pwd

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For other uses, see PWD (disambiguation).

In Unix-like and some other operating systems, the pwd command (print working directory) is used to output the path of the current working directory.

The command is a shell builtin in certain Unix shells such as sh, and bash. It can be implemented easily with the POSIX C functions getcwd() and/or getwd().

The equivalent on DOS (COMMAND.COM) and Microsoft Windows (cmd.exe) is the "cd" command with no arguments. Windows PowerShell provides the equivalent "Get-Location" cmdlet with the standard aliases "gl" and "pwd". The OpenVMS equivalent is "show default".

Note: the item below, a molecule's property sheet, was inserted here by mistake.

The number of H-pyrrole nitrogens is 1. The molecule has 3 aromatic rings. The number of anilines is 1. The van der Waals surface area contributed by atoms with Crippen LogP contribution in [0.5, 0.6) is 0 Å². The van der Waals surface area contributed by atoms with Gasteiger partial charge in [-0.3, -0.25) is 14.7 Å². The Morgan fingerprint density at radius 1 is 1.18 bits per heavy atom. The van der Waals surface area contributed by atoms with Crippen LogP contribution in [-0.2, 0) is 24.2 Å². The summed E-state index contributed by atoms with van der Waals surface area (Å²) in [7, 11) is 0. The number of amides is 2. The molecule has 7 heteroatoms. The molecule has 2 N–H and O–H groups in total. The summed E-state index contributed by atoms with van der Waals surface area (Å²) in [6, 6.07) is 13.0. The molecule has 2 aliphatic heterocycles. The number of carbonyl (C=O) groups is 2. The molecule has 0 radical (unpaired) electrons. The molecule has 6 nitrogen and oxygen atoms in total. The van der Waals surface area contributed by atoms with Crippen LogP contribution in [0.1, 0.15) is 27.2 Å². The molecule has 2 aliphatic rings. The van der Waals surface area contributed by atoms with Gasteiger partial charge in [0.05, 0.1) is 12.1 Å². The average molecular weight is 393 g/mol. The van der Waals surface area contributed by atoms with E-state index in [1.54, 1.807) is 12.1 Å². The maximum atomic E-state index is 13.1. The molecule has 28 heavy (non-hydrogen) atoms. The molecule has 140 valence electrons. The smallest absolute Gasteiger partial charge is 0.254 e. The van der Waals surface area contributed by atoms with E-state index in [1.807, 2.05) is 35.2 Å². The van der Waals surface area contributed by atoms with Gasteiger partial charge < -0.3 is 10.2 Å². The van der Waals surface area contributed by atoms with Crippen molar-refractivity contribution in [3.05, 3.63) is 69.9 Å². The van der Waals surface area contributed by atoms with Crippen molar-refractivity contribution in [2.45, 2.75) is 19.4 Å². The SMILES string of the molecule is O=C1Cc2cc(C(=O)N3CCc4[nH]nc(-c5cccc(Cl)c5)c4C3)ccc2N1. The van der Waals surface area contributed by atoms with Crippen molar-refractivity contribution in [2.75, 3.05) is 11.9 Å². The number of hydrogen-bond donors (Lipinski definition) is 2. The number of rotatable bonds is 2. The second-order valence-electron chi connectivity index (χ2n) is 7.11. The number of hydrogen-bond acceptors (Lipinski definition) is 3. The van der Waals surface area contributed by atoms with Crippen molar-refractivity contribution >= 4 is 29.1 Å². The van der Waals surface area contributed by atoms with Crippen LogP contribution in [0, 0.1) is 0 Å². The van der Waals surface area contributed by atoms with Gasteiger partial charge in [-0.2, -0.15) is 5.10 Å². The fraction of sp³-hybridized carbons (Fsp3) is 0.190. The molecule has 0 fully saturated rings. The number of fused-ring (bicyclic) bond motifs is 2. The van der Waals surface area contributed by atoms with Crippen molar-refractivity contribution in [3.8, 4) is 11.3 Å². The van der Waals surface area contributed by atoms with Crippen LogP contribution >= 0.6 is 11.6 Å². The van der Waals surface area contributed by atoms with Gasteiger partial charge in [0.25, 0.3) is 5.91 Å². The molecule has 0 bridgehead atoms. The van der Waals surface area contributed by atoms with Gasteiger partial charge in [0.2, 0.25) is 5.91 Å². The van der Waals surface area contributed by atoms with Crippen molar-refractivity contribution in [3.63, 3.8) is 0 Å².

Example[edit]

If the following is input into a terminal:

$ pwd
/home/foobar

and the computer prints out /home/foobar, that means that the directory the user is currently in is /home/foobar. In the following example, the user is located in the directory /usr/local/bin, uses the command pwd, uses the command cd .. to move back to the parent directory and then uses pwd again:

$ pwd
/usr/local/bin
$ cd ..
$ pwd
/usr/local

See also[edit]

References[edit]